One book that I had hoped to read for a recent research project–but didn’t because I ran out of time–was Winona LaDuke’s All Our Relations. Luckily, I did have time to do some reading in this text before returning it to the library, and I was stunned at reading of the Mothers’ Milk Project.
LaDuke’s first chapter chronicles the struggles of the Mohawk Indians who live in the northeastern U.S. near a large General Motors plant. The plant dumped toxic chemicals in “SuperFund” sites, and those chemicals found their way into the water supply. LaDuke follows Mohawk activist Katsi Cook, who tries to involve women in activism.
“The fact is that women are the first environment,” according to Cook. “We accumulate toxic chemicals like PCBs, DDT, Mirex, HCBs, etc., dumped into the waters by various industries. They are stored in our body fat and are excreted primarily through breast milk” (18). In fact, a study found a 200 percent greater concentration of PCBs in mothers who ate fish from the St. Lawrence River.
Now, I don’t want to come off as the stereotypical tree-hugging academic liberal. (And, truth be told, I don’t actually have a lot in common with that stereotype.) I have family that has worked for GM, and while the company has been less than generous (or even fair?) to its employees in recent years, it did provide millions of solid jobs for millions of people who would not otherwise have been nearly so well paid over several decades. I do not want to vilify GM. However, it does appear that the company has been less than ethical and responsible in many of its actions pertaining to the environment. Perhaps the more informative question is one of motive. Did GM shirk its responsibilities because of ignorance, costs, or just because it could get away with it?
In 1996, Chief Scientist to the World Wildlife Fund Theo Colburn gave an address at the State of the World Forum in which he said: “Every one of you sitting here today is carrying at least 500 measurable chemicals in your body that were never in anyone’s body before the 1920s” (21). Colburn said 2,500 new chemicals are developed every year. How is anyone supposed to keep up with that much new information, let alone figure out how each of those chemicals might affect the human body?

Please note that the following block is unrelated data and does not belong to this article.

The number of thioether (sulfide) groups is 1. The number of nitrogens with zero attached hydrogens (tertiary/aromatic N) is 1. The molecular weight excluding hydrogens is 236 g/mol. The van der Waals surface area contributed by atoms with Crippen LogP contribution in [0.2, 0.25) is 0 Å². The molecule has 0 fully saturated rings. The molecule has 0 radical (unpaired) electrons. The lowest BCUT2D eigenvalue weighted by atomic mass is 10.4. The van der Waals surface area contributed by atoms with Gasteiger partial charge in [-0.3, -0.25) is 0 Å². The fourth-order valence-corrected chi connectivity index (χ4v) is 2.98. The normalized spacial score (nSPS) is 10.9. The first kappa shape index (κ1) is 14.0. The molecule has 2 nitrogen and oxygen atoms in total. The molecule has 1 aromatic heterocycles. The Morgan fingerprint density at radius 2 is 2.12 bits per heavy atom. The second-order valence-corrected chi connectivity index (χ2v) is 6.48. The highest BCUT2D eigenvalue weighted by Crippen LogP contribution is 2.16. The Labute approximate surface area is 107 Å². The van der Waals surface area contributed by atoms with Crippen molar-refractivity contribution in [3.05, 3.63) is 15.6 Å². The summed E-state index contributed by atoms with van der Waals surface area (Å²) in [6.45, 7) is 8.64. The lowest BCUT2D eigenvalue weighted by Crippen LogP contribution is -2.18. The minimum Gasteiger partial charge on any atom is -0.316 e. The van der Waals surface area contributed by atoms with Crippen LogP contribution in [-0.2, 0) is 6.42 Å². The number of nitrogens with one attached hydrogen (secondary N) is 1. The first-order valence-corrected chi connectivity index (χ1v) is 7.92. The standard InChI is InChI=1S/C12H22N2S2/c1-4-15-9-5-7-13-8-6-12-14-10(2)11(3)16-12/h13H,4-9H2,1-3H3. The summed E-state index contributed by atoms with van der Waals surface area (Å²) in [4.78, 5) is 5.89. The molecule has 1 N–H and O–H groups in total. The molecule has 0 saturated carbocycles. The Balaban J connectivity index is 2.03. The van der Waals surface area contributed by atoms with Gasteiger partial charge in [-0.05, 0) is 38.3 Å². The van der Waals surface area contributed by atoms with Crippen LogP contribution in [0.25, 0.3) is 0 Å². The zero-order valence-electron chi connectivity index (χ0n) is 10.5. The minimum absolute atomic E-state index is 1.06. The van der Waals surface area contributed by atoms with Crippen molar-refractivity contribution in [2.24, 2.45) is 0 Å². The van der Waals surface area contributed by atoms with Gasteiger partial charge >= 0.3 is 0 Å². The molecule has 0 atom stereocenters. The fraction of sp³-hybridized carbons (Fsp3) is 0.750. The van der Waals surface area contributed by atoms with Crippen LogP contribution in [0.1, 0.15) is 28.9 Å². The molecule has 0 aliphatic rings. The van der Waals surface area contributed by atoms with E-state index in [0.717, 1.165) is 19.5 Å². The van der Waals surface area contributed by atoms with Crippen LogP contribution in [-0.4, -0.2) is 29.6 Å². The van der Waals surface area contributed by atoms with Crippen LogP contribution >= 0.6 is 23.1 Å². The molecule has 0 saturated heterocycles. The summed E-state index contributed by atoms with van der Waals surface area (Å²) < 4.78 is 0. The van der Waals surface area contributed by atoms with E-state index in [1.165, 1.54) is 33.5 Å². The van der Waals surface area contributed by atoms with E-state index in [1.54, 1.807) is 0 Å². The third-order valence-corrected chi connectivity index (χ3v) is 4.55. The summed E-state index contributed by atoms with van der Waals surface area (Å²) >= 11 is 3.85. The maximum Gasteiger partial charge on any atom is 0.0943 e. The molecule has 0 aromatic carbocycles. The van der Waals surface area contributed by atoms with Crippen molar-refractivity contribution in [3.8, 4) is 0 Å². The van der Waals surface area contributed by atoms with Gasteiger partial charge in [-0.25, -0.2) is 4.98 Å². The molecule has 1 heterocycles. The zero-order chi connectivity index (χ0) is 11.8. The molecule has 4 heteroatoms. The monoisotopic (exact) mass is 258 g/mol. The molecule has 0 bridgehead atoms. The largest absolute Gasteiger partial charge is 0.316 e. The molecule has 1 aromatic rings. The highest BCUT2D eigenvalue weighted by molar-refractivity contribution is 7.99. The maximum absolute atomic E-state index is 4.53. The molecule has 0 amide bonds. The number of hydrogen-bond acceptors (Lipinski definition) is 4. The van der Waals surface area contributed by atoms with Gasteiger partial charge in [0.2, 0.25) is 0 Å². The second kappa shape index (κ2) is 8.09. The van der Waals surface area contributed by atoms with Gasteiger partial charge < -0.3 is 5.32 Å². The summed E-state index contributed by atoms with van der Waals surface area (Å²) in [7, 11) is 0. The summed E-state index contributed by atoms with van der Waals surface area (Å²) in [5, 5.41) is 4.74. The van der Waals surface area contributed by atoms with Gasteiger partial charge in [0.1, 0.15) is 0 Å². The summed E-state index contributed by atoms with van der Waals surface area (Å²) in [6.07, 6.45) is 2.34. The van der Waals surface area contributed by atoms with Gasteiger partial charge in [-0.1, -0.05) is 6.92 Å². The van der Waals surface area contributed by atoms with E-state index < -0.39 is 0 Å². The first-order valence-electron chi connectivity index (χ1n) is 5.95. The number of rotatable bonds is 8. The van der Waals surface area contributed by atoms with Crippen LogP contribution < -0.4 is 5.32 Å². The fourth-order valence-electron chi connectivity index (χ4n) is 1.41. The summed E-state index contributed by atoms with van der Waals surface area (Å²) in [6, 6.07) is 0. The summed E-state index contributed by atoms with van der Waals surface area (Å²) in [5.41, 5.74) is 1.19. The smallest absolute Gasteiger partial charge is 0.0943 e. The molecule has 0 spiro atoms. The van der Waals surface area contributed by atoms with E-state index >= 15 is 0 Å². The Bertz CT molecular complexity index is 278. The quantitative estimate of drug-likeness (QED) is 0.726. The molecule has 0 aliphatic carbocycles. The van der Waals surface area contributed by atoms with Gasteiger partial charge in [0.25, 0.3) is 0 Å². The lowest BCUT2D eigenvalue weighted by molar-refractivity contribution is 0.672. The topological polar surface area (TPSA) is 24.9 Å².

Can we hold a company like GM responsible for being up to date on all chemicals they use? (That’s not a rhetorical question. I’m not sure of the answer.)
The one surety? Things are always changing, and this presents a challenge for native populations and cultures. But other cultures can make a difference by doing as little harm as possible.
In LaDuke’s final chapter, she discusses the U.S. takeover of Hawai’i, and some bits are stunning in their demonstration of the ignorance of dominant cultures in the area: “The final eviction threat was fulfilled February 14, 1997, when the [National Park Service], hell-bent on its park of historic Hawaiian culture, evicted the Hawaiians” (168). Brilliant, eh?
But there is hope.
I was particularly struck by LaDuke’s account of the island of Kaho’o’lawe, which the U.S. took martial control of the day after the Pearl Harbor bombing. Since that time, it was used as a test site for weaponry … until 1990, when then-President George Bush ended practice bombing there and returned the island to Hawaiians.